Every person experiences and responds to stress uniquely. For example, genetic differences between individuals may mean that some people experience underactive or overactive stress responses. Certain life events may cause a person who has experienced trauma to have increased stress responses in comparison to a person who has not experienced trauma. Childhood abuse places people at particular risk of stress (Mayo Clinic 2023).

Clearly, it’s essential that health professionals help clients deal with cortisol and stress responses in a healthy manner (Mayo Clinic 2023). You may encourage strategies such as:

  • Healthy diet
  • Regular exercise
  • Adequate sleep
  • Relaxation (e.g. yoga)
  • Deep breathing
  • Meditation
  • Hobbies (e.g. music)
  • Positive social and family relationships
  • Community engagement (e.g. volunteer work)
  • Professional counselling.

(Mayo Clinic 2023)

One such form of treatment is cognitive behavioural therapy (CBT). Holdevici and Craciun (2015) researched a CBT intervention that included mindfulness and found that it successfully reduced the participants’ levels of stress (as per the Perceived Stress Scale) and cortisol (as per blood samples) pre- and post-intervention.

Rosnick et al. (2016) similarly highlight the need to support clients in managing stress and raised cortisol levels by utilising CBT. Stress and raised cortisol levels are particularly concerning in later life, as they place older adults at risk of cognitive and physiological deterioration. Rosnick et al. (2016) conclude in their study that ‘CBT augmentation for late-life anxiety disorders’ could improve wellbeing.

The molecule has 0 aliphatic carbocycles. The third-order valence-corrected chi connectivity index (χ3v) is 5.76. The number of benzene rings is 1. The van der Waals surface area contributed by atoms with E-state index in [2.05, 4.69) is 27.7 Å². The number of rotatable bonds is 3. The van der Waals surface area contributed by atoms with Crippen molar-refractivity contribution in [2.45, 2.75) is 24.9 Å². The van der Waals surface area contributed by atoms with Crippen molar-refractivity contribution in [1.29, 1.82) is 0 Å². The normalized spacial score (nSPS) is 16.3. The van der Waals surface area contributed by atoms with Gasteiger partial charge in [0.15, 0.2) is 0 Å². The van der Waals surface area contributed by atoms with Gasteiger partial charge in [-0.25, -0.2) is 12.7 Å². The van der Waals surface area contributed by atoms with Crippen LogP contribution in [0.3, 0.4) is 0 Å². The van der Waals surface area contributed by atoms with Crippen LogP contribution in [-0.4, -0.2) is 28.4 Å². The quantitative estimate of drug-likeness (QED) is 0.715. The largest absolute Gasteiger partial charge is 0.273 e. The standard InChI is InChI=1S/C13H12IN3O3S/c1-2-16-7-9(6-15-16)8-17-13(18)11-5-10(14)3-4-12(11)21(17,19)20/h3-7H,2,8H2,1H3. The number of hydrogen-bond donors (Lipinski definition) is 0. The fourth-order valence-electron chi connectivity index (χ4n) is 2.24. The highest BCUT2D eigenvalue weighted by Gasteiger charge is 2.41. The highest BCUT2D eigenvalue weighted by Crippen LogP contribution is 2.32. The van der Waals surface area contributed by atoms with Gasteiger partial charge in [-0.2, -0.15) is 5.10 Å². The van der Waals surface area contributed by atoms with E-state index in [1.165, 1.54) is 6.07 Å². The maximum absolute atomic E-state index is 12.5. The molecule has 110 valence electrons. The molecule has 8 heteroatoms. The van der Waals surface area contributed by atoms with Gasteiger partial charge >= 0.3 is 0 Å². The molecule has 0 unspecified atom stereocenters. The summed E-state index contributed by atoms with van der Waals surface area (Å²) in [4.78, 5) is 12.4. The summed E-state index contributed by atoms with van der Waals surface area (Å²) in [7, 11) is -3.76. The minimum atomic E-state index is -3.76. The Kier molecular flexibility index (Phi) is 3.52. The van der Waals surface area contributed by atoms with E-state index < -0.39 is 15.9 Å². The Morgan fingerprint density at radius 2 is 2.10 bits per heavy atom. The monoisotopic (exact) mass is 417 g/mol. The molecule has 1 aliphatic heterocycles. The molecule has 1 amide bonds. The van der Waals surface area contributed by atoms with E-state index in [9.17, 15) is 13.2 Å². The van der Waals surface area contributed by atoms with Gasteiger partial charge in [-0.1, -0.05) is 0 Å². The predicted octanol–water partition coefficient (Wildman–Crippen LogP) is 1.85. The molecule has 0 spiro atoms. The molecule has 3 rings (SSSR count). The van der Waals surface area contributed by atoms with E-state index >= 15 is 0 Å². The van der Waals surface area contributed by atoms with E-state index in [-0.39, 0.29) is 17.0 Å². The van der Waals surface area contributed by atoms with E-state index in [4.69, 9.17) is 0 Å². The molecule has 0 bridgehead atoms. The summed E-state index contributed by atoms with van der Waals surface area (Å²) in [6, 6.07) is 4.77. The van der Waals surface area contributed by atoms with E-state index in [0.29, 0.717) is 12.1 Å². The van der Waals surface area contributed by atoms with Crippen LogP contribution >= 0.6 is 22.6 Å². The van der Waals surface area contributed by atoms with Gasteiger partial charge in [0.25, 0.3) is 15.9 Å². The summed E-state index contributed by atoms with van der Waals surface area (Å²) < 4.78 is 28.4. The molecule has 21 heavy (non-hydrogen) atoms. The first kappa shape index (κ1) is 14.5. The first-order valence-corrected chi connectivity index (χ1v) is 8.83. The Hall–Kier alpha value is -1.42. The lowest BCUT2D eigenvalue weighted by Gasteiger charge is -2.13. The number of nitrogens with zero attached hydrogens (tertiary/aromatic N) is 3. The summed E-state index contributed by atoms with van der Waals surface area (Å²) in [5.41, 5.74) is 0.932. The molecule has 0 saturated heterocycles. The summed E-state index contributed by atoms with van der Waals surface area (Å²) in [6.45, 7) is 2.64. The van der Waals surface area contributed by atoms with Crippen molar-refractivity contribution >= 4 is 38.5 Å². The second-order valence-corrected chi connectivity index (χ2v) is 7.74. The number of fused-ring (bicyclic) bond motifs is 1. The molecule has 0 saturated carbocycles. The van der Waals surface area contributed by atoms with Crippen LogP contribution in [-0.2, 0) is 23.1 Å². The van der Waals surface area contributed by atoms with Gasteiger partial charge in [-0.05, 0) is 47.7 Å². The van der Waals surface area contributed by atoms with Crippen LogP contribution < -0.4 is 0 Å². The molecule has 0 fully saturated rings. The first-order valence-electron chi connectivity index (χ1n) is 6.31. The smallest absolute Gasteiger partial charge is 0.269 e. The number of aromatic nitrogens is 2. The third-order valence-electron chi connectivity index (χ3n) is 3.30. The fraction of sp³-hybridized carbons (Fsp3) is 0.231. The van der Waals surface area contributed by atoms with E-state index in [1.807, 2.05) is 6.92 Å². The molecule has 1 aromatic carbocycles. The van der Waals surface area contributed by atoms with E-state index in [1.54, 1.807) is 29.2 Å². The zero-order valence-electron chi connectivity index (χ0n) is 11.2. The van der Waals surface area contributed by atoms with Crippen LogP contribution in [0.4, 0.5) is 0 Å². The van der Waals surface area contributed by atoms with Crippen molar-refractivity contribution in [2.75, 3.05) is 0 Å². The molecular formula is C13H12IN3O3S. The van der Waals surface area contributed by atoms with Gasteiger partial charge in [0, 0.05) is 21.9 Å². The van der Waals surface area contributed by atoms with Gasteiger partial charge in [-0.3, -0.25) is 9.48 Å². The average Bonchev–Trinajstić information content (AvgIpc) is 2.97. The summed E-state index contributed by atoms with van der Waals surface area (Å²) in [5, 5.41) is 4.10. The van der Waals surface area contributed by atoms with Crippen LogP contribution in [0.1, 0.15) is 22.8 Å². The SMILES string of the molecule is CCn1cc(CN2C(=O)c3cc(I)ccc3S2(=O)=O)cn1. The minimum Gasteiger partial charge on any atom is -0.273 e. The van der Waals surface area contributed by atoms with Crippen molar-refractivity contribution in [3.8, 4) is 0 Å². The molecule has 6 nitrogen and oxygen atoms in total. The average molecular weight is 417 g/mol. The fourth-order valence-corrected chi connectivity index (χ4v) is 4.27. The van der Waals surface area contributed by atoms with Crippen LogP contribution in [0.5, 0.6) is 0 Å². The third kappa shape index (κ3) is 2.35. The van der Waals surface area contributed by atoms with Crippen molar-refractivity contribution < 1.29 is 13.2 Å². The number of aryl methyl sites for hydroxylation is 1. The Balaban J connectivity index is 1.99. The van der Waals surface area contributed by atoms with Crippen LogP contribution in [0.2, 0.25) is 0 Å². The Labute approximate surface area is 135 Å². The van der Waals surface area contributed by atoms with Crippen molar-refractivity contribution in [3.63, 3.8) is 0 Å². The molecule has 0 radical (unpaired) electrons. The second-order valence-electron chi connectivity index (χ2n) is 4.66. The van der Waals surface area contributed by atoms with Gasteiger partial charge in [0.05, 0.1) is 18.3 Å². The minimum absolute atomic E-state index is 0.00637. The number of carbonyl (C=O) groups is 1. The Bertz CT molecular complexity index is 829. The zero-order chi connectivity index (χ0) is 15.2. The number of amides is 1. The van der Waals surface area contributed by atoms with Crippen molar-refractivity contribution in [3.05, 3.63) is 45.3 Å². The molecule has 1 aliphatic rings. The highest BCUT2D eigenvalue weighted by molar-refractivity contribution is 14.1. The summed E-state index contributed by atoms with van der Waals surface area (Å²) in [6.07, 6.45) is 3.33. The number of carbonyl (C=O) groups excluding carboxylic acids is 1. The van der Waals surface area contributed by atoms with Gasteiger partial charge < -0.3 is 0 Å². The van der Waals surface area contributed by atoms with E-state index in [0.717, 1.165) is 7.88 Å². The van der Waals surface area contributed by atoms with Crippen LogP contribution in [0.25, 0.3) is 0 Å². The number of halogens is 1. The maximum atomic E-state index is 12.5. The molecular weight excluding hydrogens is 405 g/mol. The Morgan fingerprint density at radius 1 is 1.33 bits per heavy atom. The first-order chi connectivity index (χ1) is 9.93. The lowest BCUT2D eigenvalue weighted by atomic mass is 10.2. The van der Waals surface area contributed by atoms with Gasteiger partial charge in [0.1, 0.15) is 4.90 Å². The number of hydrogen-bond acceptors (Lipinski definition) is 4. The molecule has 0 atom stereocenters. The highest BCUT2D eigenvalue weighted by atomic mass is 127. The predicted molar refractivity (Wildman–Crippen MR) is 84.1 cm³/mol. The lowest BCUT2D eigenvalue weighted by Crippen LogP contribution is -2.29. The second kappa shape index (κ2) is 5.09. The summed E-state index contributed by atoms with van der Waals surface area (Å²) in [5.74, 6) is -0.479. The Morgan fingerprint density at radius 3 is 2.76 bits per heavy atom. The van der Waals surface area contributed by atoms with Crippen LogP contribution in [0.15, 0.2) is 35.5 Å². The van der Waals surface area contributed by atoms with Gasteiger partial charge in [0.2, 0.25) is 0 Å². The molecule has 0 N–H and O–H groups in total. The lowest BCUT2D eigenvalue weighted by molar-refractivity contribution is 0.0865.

Symptoms of Inadequate Cortisol

Having not enough cortisol, on the other hand, may cause:

  • Fatigue
  • Nausea and vomiting
  • Weight loss
  • Muscle weakness
  • Abdominal pain.

(Healthdirect 2022)

Inadequate cortisol can be treated using corticosteroids. However, corticosteroids are associated with a variety of side effects, including thinning skin, osteoporosis and mood changes.


Evidently, there is a range of ways in which health practitioners can support patients experiencing stress and/or elevated cortisol levels. Health education and health coaching are undeniably crucial in improving quality of life and wellbeing. Appropriate referrals to relevant health professionals (e.g. counsellors, qualified CBT therapists) is another important way to support clients, as is keeping up-to-date with current best practices and research findings.



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Madeline Gilkes View profile
Madeline Gilkes, CDE, RN, is a Fellow of the Australasian Society of Lifestyle Medicine. She focused her Master of Healthcare Leadership research project on health coaching for long-term weight loss in obese adults. Madeline has found a passion for preventative nursing. She has transitioned from leadership roles (CNS Gerontology & Education, Clinical Facilitator) in the acute/hospital setting to education management and primary healthcare. Madeline’s vision is to implement lifestyle medicine to prevent and treat chronic conditions. Her research proposal for her PhD involves Lifestyle Medicine for Type 2 Diabetes Mellitus. Madeline is a Credentialled Diabetes Educator (CDE) and primarily works in the academic role of Head of Nursing. Madeline’s philosophy focuses on using humanistic management, adult learning theories/evidence and self-efficacy theories and interventions to promote positive learning environments. In addition to her Master of Healthcare Leadership, Madeline has a Graduate Certificate in Diabetes Education & Management, Graduate Certificate in Adult & Vocational Education, Graduate Certificate of Aged Care Nursing, and a Bachelor of Nursing. She is working towards her PhD.